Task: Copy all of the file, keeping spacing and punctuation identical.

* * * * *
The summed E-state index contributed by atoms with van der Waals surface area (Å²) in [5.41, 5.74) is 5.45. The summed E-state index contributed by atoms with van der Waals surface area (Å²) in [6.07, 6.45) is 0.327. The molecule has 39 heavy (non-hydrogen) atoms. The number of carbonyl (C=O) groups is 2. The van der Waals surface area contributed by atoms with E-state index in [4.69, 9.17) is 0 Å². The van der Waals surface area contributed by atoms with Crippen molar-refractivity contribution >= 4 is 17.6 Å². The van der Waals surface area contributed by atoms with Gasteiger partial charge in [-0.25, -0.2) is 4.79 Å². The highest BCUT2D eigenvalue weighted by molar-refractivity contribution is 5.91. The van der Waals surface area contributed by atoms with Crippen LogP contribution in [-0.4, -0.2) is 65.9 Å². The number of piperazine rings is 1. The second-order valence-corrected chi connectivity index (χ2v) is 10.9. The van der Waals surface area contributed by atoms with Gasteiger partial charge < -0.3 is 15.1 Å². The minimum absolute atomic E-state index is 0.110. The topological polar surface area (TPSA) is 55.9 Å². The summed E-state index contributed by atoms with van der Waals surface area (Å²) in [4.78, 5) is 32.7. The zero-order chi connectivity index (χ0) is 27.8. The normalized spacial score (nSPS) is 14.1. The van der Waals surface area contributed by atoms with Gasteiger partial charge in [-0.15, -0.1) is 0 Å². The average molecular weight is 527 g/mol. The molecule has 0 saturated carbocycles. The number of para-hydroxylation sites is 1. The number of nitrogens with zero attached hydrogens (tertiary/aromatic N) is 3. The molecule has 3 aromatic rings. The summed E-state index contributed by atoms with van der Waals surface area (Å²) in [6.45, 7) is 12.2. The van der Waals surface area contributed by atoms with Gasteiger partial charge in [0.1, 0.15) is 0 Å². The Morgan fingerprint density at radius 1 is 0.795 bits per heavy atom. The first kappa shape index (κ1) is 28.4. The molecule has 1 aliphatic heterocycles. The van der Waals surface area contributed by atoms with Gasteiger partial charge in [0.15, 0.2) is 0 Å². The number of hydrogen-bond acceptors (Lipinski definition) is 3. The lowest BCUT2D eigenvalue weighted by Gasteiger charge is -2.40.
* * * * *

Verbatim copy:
The summed E-state index contributed by atoms with van der Waals surface area (Å²) in [5.41, 5.74) is 5.45. The summed E-state index contributed by atoms with van der Waals surface area (Å²) in [6.07, 6.45) is 0.327. The molecule has 39 heavy (non-hydrogen) atoms. The number of carbonyl (C=O) groups is 2. The van der Waals surface area contributed by atoms with E-state index in [4.69, 9.17) is 0 Å². The van der Waals surface area contributed by atoms with Crippen molar-refractivity contribution >= 4 is 17.6 Å². The van der Waals surface area contributed by atoms with Gasteiger partial charge in [-0.25, -0.2) is 4.79 Å². The highest BCUT2D eigenvalue weighted by molar-refractivity contribution is 5.91. The van der Waals surface area contributed by atoms with Crippen LogP contribution in [-0.4, -0.2) is 65.9 Å². The number of piperazine rings is 1. The second-order valence-corrected chi connectivity index (χ2v) is 10.9. The van der Waals surface area contributed by atoms with Gasteiger partial charge < -0.3 is 15.1 Å². The minimum absolute atomic E-state index is 0.110. The topological polar surface area (TPSA) is 55.9 Å². The summed E-state index contributed by atoms with van der Waals surface area (Å²) in [4.78, 5) is 32.7. The zero-order chi connectivity index (χ0) is 27.8. The normalized spacial score (nSPS) is 14.1. The van der Waals surface area contributed by atoms with Gasteiger partial charge in [-0.15, -0.1) is 0 Å². The average molecular weight is 527 g/mol. The molecule has 0 saturated carbocycles. The number of para-hydroxylation sites is 1. The number of nitrogens with zero attached hydrogens (tertiary/aromatic N) is 3. The molecule has 3 aromatic rings. The summed E-state index contributed by atoms with van der Waals surface area (Å²) in [6.45, 7) is 12.2. The van der Waals surface area contributed by atoms with Gasteiger partial charge in [0.1, 0.15) is 0 Å². The Morgan fingerprint density at radius 1 is 0.795 bits per heavy atom. The first kappa shape index (κ1) is 28.4. The molecule has 1 aliphatic heterocycles. The van der Waals surface area contributed by atoms with Gasteiger partial charge in [0.15, 0.2) is 0 Å². The number of hydrogen-bond acceptors (Lipinski definition) is 3. The lowest BCUT2D eigenvalue weighted by Gasteiger charge is -2.40.